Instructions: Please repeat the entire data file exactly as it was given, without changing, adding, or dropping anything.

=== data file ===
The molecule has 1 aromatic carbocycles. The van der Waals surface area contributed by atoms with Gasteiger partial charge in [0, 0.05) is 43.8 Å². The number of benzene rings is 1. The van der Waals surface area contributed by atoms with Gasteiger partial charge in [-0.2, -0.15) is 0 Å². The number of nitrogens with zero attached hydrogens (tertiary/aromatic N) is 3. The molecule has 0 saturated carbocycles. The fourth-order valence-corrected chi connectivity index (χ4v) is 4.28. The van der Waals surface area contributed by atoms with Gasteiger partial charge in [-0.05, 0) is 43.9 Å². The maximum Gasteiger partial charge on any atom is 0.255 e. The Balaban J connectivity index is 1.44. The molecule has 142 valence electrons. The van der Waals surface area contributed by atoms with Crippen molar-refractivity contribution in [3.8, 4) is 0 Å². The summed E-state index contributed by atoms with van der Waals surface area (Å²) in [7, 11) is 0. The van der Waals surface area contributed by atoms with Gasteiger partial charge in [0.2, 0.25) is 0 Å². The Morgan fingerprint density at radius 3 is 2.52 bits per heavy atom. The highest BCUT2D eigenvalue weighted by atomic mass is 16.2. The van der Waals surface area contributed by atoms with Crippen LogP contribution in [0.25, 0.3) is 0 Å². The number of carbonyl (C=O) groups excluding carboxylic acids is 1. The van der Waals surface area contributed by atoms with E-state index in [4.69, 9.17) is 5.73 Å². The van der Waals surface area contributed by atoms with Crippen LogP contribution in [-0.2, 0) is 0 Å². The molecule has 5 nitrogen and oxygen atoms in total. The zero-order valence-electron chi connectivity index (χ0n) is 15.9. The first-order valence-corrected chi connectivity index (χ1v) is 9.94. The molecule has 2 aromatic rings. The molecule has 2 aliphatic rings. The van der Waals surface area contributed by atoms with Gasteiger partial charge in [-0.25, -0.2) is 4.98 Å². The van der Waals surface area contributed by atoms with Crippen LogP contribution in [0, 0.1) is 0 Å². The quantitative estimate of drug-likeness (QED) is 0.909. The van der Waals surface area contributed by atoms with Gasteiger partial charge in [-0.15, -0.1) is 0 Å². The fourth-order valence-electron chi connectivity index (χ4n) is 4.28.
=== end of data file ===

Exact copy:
The molecule has 1 aromatic carbocycles. The van der Waals surface area contributed by atoms with Gasteiger partial charge in [0, 0.05) is 43.8 Å². The number of benzene rings is 1. The van der Waals surface area contributed by atoms with Gasteiger partial charge in [-0.2, -0.15) is 0 Å². The number of nitrogens with zero attached hydrogens (tertiary/aromatic N) is 3. The molecule has 0 saturated carbocycles. The fourth-order valence-corrected chi connectivity index (χ4v) is 4.28. The van der Waals surface area contributed by atoms with Gasteiger partial charge in [-0.05, 0) is 43.9 Å². The maximum Gasteiger partial charge on any atom is 0.255 e. The Balaban J connectivity index is 1.44. The molecule has 142 valence electrons. The van der Waals surface area contributed by atoms with Crippen molar-refractivity contribution in [3.8, 4) is 0 Å². The summed E-state index contributed by atoms with van der Waals surface area (Å²) in [7, 11) is 0. The van der Waals surface area contributed by atoms with Gasteiger partial charge in [0.2, 0.25) is 0 Å². The Morgan fingerprint density at radius 3 is 2.52 bits per heavy atom. The highest BCUT2D eigenvalue weighted by atomic mass is 16.2. The van der Waals surface area contributed by atoms with Crippen LogP contribution in [0.25, 0.3) is 0 Å². The number of carbonyl (C=O) groups excluding carboxylic acids is 1. The van der Waals surface area contributed by atoms with E-state index in [4.69, 9.17) is 5.73 Å². The van der Waals surface area contributed by atoms with Crippen LogP contribution in [-0.2, 0) is 0 Å². The molecule has 5 nitrogen and oxygen atoms in total. The zero-order valence-electron chi connectivity index (χ0n) is 15.9. The first-order valence-corrected chi connectivity index (χ1v) is 9.94. The molecule has 2 aromatic rings. The molecule has 2 aliphatic rings. The van der Waals surface area contributed by atoms with Gasteiger partial charge in [-0.25, -0.2) is 4.98 Å². The van der Waals surface area contributed by atoms with Crippen LogP contribution in [0, 0.1) is 0 Å². The quantitative estimate of drug-likeness (QED) is 0.909. The van der Waals surface area contributed by atoms with Gasteiger partial charge in [-0.15, -0.1) is 0 Å². The fourth-order valence-electron chi connectivity index (χ4n) is 4.28.